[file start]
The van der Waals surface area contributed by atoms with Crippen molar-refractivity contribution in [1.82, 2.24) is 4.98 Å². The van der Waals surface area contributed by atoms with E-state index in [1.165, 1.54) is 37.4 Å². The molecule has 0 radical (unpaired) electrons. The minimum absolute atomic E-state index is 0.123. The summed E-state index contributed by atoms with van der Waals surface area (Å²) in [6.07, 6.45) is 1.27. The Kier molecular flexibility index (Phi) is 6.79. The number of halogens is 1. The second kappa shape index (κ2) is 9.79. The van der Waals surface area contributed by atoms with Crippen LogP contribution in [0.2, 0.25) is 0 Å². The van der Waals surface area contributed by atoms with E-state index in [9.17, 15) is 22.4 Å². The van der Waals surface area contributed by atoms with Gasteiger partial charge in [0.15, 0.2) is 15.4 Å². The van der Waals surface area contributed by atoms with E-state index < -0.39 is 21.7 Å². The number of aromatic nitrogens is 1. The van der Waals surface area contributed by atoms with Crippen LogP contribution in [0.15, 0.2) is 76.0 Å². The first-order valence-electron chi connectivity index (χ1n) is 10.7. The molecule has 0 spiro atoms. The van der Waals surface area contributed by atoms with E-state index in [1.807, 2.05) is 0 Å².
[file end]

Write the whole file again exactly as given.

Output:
The van der Waals surface area contributed by atoms with Crippen molar-refractivity contribution in [1.82, 2.24) is 4.98 Å². The van der Waals surface area contributed by atoms with E-state index in [1.165, 1.54) is 37.4 Å². The molecule has 0 radical (unpaired) electrons. The minimum absolute atomic E-state index is 0.123. The summed E-state index contributed by atoms with van der Waals surface area (Å²) in [6.07, 6.45) is 1.27. The Kier molecular flexibility index (Phi) is 6.79. The number of halogens is 1. The second kappa shape index (κ2) is 9.79. The van der Waals surface area contributed by atoms with Crippen LogP contribution in [0.2, 0.25) is 0 Å². The van der Waals surface area contributed by atoms with E-state index in [9.17, 15) is 22.4 Å². The van der Waals surface area contributed by atoms with Gasteiger partial charge in [0.15, 0.2) is 15.4 Å². The van der Waals surface area contributed by atoms with E-state index < -0.39 is 21.7 Å². The number of aromatic nitrogens is 1. The van der Waals surface area contributed by atoms with Crippen LogP contribution in [0.15, 0.2) is 76.0 Å². The first-order valence-electron chi connectivity index (χ1n) is 10.7. The molecule has 0 spiro atoms. The van der Waals surface area contributed by atoms with E-state index in [1.807, 2.05) is 0 Å².